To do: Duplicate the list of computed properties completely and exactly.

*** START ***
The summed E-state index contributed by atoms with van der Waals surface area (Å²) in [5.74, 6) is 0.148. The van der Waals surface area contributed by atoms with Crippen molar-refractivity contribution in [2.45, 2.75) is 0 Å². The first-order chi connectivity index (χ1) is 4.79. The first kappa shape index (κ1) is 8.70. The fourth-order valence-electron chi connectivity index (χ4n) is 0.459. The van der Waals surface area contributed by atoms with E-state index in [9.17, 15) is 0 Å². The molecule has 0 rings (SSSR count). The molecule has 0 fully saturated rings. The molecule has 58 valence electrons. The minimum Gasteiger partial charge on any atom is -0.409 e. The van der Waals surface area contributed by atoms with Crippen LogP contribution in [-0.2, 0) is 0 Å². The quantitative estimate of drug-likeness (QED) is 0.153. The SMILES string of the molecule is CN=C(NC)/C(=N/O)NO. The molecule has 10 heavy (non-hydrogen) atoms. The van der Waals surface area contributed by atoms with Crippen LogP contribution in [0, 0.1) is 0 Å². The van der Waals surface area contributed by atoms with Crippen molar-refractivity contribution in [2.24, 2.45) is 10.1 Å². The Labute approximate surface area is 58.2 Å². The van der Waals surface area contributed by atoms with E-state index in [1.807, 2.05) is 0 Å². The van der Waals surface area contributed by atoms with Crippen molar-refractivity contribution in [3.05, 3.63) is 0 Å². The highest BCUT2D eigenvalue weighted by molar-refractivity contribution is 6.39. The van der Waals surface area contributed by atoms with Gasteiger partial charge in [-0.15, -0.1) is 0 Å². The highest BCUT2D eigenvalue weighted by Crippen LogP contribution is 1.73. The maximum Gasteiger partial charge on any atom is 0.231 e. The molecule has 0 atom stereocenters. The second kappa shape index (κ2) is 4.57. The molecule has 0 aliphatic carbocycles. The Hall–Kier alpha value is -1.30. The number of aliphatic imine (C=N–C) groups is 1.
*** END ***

The summed E-state index contributed by atoms with van der Waals surface area (Å²) in [5.74, 6) is 0.148. The van der Waals surface area contributed by atoms with Crippen molar-refractivity contribution in [2.45, 2.75) is 0 Å². The first-order chi connectivity index (χ1) is 4.79. The first kappa shape index (κ1) is 8.70. The fourth-order valence-electron chi connectivity index (χ4n) is 0.459. The van der Waals surface area contributed by atoms with E-state index in [9.17, 15) is 0 Å². The molecule has 0 rings (SSSR count). The molecule has 0 fully saturated rings. The molecule has 58 valence electrons. The minimum Gasteiger partial charge on any atom is -0.409 e. The van der Waals surface area contributed by atoms with Crippen LogP contribution in [-0.2, 0) is 0 Å². The quantitative estimate of drug-likeness (QED) is 0.153. The SMILES string of the molecule is CN=C(NC)/C(=N/O)NO. The molecule has 10 heavy (non-hydrogen) atoms. The van der Waals surface area contributed by atoms with Crippen LogP contribution in [0, 0.1) is 0 Å². The van der Waals surface area contributed by atoms with Crippen molar-refractivity contribution in [2.24, 2.45) is 10.1 Å². The Labute approximate surface area is 58.2 Å². The van der Waals surface area contributed by atoms with E-state index in [1.807, 2.05) is 0 Å². The van der Waals surface area contributed by atoms with Crippen molar-refractivity contribution in [3.05, 3.63) is 0 Å². The highest BCUT2D eigenvalue weighted by molar-refractivity contribution is 6.39. The van der Waals surface area contributed by atoms with Gasteiger partial charge in [-0.15, -0.1) is 0 Å². The highest BCUT2D eigenvalue weighted by Crippen LogP contribution is 1.73. The maximum Gasteiger partial charge on any atom is 0.231 e. The molecule has 0 atom stereocenters. The second kappa shape index (κ2) is 4.57. The molecule has 0 aliphatic carbocycles. The Hall–Kier alpha value is -1.30. The number of aliphatic imine (C=N–C) groups is 1.